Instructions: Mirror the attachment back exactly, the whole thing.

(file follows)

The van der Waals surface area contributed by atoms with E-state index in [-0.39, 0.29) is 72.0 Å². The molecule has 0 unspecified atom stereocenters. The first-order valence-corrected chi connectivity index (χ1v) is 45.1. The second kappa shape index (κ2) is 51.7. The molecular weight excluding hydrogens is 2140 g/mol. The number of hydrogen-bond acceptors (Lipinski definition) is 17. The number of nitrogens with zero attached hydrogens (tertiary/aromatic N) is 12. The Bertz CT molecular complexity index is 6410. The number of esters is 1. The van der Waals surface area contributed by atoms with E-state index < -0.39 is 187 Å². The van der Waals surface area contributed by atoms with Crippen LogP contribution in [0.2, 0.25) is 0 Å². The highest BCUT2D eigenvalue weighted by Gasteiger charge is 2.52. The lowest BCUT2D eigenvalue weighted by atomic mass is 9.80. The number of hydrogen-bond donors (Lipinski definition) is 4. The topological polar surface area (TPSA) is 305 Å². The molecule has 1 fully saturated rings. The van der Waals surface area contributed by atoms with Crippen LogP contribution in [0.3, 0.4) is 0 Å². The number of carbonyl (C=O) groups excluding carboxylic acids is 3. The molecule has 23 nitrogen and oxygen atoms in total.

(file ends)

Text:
The van der Waals surface area contributed by atoms with E-state index in [-0.39, 0.29) is 72.0 Å². The molecule has 0 unspecified atom stereocenters. The first-order valence-corrected chi connectivity index (χ1v) is 45.1. The second kappa shape index (κ2) is 51.7. The molecular weight excluding hydrogens is 2140 g/mol. The number of hydrogen-bond acceptors (Lipinski definition) is 17. The number of nitrogens with zero attached hydrogens (tertiary/aromatic N) is 12. The Bertz CT molecular complexity index is 6410. The number of esters is 1. The van der Waals surface area contributed by atoms with E-state index < -0.39 is 187 Å². The van der Waals surface area contributed by atoms with Crippen LogP contribution in [0.2, 0.25) is 0 Å². The highest BCUT2D eigenvalue weighted by Gasteiger charge is 2.52. The lowest BCUT2D eigenvalue weighted by atomic mass is 9.80. The number of hydrogen-bond donors (Lipinski definition) is 4. The topological polar surface area (TPSA) is 305 Å². The molecule has 1 fully saturated rings. The van der Waals surface area contributed by atoms with Crippen LogP contribution in [0.3, 0.4) is 0 Å². The number of carbonyl (C=O) groups excluding carboxylic acids is 3. The molecule has 23 nitrogen and oxygen atoms in total.